A federal appellate court has revived the Saginaw Chippewa Indian Tribe's lawsuit against Blue Cross Blue Shield of Michigan that alleges the payer failed to fulfill its fiduciary duties in administering tribal health insurance, costing the tribe millions of dollars.
Blue Cross Blue Shield of Michigan administered two self-funded plans for the tribe, according to the decision filed April 25 by the 6th Circuit Court of Appeals. One plan was for tribal members and the other was for tribal employees.
The tribe sued the payer in 2016, alleging Blue Cross Blue Shield charged hidden fees, overstated the cost of medical services and violated its fiduciary duties under the Employee Retirement Income Security Act by not demanding rates similar to Medicare's. The tribe alleges the payer knew it was supposed to pay "Medicare-like-rates" to hospitals participating in Medicare, but instead chose to pay standard contractual rates for eligible services.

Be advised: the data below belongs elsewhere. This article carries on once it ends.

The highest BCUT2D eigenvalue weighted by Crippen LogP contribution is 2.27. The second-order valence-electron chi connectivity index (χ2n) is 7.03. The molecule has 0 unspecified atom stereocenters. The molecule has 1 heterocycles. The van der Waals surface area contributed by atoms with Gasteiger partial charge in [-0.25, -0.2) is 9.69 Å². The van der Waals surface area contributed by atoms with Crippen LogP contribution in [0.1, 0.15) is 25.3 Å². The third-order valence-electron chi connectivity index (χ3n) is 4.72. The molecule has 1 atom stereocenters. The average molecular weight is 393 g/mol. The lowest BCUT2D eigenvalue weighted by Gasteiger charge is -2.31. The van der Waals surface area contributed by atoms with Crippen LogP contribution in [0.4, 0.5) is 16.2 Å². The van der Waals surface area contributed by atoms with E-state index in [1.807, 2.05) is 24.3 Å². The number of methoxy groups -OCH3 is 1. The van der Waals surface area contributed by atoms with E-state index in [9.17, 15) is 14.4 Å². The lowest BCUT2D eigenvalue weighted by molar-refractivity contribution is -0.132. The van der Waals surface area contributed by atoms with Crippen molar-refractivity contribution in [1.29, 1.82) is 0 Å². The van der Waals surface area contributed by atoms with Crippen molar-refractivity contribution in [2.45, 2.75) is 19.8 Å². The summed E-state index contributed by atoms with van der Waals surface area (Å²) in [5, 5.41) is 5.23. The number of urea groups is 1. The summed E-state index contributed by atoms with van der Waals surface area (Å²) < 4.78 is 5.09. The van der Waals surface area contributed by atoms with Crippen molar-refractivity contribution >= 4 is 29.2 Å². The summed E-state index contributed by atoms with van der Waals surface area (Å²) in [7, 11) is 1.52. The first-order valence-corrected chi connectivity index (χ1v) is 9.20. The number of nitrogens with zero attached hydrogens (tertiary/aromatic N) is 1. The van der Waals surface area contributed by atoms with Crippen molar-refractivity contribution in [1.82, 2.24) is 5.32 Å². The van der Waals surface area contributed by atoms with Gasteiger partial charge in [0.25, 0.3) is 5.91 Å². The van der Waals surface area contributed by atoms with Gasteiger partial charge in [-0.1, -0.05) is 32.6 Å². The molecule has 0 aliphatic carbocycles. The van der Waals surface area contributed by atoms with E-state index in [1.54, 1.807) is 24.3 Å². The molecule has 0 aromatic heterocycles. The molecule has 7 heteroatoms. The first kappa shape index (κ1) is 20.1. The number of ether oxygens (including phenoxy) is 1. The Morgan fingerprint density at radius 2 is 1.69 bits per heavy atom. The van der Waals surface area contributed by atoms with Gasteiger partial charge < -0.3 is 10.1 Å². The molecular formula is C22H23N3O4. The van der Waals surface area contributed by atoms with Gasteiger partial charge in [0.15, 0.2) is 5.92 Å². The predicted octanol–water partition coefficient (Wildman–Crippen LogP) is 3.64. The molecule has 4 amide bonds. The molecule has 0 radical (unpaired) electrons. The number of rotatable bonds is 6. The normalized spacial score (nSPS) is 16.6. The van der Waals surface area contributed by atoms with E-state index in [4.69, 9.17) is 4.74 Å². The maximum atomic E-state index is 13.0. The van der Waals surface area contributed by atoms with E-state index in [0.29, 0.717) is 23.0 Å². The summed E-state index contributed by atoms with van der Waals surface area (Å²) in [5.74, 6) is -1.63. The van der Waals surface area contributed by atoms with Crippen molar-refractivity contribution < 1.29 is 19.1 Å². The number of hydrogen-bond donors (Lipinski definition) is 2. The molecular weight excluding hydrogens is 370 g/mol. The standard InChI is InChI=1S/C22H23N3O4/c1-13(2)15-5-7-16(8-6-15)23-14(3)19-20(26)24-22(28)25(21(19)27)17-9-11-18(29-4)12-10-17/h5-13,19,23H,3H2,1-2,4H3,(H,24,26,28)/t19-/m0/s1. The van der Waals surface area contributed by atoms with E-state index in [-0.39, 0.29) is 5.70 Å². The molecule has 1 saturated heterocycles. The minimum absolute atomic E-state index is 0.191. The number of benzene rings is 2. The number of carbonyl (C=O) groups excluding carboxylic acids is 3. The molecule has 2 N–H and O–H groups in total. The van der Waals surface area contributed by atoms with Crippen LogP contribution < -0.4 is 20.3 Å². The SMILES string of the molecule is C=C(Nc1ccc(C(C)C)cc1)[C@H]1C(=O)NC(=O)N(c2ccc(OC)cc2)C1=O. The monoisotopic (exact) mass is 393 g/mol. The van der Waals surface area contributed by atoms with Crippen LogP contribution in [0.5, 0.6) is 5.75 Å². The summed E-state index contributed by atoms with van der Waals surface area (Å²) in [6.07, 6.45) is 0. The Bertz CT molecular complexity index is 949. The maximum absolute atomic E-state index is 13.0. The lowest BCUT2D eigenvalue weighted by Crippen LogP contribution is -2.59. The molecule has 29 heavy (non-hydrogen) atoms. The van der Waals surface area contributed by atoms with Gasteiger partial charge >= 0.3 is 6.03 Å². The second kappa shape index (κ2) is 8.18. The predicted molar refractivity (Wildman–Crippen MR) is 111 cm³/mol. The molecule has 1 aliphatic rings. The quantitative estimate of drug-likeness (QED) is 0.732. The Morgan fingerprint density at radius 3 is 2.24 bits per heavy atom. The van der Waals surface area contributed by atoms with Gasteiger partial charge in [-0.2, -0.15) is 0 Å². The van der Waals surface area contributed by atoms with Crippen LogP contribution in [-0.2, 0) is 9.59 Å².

The tribe said its beneficiaries were entitled to those rates under its Contract Health Services program, a healthcare program for Native American tribal members that receives funding from the HSS Indian Health Service division
The tribe said Blue Cross Blue Shield's failure to insist on "Medicare-like-rates" cost it millions of dollars.
A Michigan federal court judge sided with Blue Cross Blue Shield, concluding that the payer had no duty to seek "Medicare-like-rates" under either plan because the rates are only applicable for those services funded by Contract Health Services and the payer was not authorized, nor did it pay for, services using Contract Health Services funds.
The 6th Circuit Court of Appeals reversed the decision and sent the case back to the lower court.